Reading List: October 2017
October 2017: In the world of books released this month, we see one of my favorite actors of all time taking a shot at writing short fiction and releasing a collection, two of my favorite female writers both release books and one book is a memoir. For these three books alone, color me brilliantly excited. Oh, and add to that a much-awaited release from a Young Adult fiction writer and a new collection of short stories, and we are on our way. So, here are the book releases for this month.
In the Midst of Winter by Isabel Allende. This tale begins with a minor traffic accident – which becomes the catalyst for an unexpected and moving love story between two people who thought they were in the winter of their lives. Richard Bowmaster – a 60-year-old human rights scholar – hits the car of Evelyn Ortega – a young, undocumented immigrant from Guatemala – in the middle of a snowstorm in Brooklyn. What at first seems just a small inconvenience takes an unforeseen and far more serious turn when Evelyn turns up at the professor’s house seeking help. At a loss, the professor asks his tenant Lucia Maraz – 62-year-old lecturer from Chile – for her advice. These three very different people are brought together in a mesmerizing story that moves from present-day Brooklyn to Guatemala in the recent past to 1970s Chile and Brazil, sparking the beginning of a long overdue love story between Richard and Lucia
Where the Past Begins by Amy Tan. The bestselling author who has thrilled millions with her fiction reveals intimate details about the truths and inspirations that underlie her extraordinary fiction. By delving into vivid memories of her traumatic childhood, confessions of self-doubt in her journals, and heartbreaking letters to her mother, she gives evidence to all that made it both unlikely and inevitable that she would become a writer. Where the Past Begins takes readers through the idiosyncratic workings of a writer’s mind, a journey that explores memory, imagination, and truth, with fiction serving as both her divining rod and link to meaning.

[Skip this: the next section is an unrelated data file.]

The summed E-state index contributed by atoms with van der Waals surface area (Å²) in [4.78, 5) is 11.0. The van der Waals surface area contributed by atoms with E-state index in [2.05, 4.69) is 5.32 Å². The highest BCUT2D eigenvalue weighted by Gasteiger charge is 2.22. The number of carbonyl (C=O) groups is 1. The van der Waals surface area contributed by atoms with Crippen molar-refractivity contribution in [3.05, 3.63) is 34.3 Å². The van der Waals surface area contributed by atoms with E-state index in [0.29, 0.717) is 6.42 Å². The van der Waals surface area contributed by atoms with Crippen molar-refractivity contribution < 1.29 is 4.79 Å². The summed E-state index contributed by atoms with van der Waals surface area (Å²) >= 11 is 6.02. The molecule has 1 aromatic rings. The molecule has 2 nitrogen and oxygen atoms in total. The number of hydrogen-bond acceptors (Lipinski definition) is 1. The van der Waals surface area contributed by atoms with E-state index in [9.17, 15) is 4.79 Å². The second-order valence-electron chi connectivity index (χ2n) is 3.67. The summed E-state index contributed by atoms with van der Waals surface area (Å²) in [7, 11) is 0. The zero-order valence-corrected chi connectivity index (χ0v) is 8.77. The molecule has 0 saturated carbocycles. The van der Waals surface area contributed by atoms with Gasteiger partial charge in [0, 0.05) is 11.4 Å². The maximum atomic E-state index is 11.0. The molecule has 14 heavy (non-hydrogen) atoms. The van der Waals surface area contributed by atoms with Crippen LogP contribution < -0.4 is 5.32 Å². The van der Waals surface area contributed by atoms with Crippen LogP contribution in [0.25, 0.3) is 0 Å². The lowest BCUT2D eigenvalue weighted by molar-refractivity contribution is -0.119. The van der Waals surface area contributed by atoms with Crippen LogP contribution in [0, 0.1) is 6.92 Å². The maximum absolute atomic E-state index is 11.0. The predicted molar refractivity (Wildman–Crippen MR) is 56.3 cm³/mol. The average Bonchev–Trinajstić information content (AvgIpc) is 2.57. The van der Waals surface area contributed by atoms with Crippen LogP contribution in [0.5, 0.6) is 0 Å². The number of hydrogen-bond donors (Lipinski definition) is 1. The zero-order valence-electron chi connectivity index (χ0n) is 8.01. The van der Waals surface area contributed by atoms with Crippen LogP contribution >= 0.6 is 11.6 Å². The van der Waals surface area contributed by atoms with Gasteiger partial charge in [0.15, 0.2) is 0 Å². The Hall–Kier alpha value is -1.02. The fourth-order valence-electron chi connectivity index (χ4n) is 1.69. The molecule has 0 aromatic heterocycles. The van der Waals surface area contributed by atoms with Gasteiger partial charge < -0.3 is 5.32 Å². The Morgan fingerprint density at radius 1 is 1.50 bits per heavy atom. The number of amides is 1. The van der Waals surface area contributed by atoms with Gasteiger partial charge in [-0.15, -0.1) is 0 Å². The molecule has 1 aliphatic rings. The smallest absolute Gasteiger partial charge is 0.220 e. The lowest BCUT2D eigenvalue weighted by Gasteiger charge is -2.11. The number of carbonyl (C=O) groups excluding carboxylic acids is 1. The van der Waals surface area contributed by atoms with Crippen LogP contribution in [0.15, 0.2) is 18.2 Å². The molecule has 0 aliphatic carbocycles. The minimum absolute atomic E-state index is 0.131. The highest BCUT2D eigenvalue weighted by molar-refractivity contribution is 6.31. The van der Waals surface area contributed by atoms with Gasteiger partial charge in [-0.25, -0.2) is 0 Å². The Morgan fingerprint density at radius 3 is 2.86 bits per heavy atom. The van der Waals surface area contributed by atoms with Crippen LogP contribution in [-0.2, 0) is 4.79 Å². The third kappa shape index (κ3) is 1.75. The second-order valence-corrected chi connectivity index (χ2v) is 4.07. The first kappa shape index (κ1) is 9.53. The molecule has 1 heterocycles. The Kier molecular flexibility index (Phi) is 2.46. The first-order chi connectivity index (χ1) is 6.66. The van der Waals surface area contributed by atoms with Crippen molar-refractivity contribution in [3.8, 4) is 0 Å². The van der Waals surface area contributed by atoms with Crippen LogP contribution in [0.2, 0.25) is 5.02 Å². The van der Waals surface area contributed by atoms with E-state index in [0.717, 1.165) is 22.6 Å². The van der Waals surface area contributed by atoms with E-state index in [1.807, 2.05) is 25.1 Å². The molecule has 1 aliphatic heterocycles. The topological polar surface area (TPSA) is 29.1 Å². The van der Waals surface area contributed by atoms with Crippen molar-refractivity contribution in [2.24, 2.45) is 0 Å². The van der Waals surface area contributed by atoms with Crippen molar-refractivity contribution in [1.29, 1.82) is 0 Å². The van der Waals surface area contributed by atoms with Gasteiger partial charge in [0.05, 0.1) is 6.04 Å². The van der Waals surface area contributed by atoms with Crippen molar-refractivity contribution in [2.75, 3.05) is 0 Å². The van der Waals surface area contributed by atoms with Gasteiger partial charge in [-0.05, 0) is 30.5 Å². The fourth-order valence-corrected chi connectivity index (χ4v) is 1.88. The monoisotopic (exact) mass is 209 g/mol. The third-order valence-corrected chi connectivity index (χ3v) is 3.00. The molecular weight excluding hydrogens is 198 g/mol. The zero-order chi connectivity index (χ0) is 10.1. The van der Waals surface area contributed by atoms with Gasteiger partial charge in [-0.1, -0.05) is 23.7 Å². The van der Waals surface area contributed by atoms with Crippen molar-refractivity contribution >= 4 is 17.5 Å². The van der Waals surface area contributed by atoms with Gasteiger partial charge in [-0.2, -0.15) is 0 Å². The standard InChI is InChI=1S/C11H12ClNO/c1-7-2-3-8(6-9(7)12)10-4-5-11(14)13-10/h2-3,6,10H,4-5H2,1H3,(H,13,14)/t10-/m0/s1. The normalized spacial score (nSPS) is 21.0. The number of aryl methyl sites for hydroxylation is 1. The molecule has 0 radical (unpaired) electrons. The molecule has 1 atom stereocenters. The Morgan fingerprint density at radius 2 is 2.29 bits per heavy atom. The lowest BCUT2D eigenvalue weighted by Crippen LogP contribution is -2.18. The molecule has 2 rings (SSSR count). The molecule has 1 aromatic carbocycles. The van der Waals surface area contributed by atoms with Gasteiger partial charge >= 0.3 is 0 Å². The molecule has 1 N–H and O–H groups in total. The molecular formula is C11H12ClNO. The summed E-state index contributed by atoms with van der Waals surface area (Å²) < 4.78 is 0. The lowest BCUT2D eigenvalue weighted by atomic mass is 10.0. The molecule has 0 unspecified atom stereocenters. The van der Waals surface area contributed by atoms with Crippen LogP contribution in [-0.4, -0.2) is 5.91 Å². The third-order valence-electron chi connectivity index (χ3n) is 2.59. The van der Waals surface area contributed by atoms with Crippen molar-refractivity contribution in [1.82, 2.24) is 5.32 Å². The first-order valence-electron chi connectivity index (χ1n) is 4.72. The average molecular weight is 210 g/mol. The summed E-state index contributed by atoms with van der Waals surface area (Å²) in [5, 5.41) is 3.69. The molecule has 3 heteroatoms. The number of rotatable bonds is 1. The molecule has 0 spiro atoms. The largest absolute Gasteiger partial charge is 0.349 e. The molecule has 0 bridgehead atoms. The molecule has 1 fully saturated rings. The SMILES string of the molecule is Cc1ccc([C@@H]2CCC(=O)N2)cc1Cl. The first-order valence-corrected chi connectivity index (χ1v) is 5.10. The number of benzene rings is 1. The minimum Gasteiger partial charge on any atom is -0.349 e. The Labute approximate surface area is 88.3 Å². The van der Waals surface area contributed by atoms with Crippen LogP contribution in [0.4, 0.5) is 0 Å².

Uncommon Type: Some Stories by Tom Hanks. A collection of wonderful short stories which reveal that two-time Oscar winner Tom Hanks is as talented a writer as he is an actor. A gentle Eastern European immigrant arrives in New York City after his family and his life have been torn apart by his country’s civil war. A man who loves to bowl rolls a perfect game — and then another and then another and then another and then many more in a row until he winds up ESPN’s newest celebrity, and he must decide if the combination of perfection and celebrity has ruined the thing he loves. An eccentric billionaire and his faithful executive assistant venture into America looking for acquisitions and discover a down and out motel, romance, and a bit of real life. These are just some of the tales Tom Hanks tells in this first collection of his short stories. They are surprising, intelligent, heartwarming, and for millions of Tom Hanks fans, an absolute must-have!
Turtles All the Way Down by John Green. Sixteen-year-old Aza never intended to pursue the mystery of fugitive billionaire Russell Pickett, but there’s a $100,000 reward at stake and her Best and Most Fearless Friend, Daisy, is eager to investigate. So together, they navigate the short distance and broad divides that separate them from Russell Pickett’s son, Davis. Aza is trying. She is trying to be a good daughter, a good friend, a good student, and maybe even a good detective, while also living within the ever-tightening spiral of her own thoughts. Turtles All the Way Down shares Aza’s story with shattering, unflinching clarity in this brilliant novel of love, resilience, and the power of lifelong friendship.
Catapult by Emily Fridlund. The stories in Catapult are sometimes calculating and at other times bewildered. The characters orbit around each other, enacting a deeply human tragicomedy of wit, misunderstanding, and loss. With dexterous, atmospheric, and darkly comic prose, Ms. Fridlund conjures worlds where longing is open-ended, intentions misfire, and the line between comfort and cruelty is difficult to discern.